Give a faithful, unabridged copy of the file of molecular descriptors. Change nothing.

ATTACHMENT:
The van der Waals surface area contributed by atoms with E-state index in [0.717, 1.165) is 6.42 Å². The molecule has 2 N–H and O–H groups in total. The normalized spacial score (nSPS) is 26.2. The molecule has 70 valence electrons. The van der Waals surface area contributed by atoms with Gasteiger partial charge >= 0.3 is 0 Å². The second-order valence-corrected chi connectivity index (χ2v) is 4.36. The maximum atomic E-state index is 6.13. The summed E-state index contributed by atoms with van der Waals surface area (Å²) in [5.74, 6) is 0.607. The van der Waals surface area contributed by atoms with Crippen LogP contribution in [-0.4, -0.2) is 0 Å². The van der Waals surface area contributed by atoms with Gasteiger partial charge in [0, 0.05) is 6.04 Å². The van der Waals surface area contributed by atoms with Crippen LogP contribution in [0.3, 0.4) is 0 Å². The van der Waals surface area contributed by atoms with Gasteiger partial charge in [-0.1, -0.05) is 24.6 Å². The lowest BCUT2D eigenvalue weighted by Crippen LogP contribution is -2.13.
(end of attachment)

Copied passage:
The van der Waals surface area contributed by atoms with E-state index in [0.717, 1.165) is 6.42 Å². The molecule has 2 N–H and O–H groups in total. The normalized spacial score (nSPS) is 26.2. The molecule has 70 valence electrons. The van der Waals surface area contributed by atoms with Gasteiger partial charge >= 0.3 is 0 Å². The second-order valence-corrected chi connectivity index (χ2v) is 4.36. The maximum atomic E-state index is 6.13. The summed E-state index contributed by atoms with van der Waals surface area (Å²) in [5.74, 6) is 0.607. The van der Waals surface area contributed by atoms with Crippen LogP contribution in [-0.4, -0.2) is 0 Å². The van der Waals surface area contributed by atoms with Gasteiger partial charge in [0, 0.05) is 6.04 Å². The van der Waals surface area contributed by atoms with Crippen LogP contribution in [0.3, 0.4) is 0 Å². The van der Waals surface area contributed by atoms with Gasteiger partial charge in [-0.1, -0.05) is 24.6 Å². The lowest BCUT2D eigenvalue weighted by Crippen LogP contribution is -2.13.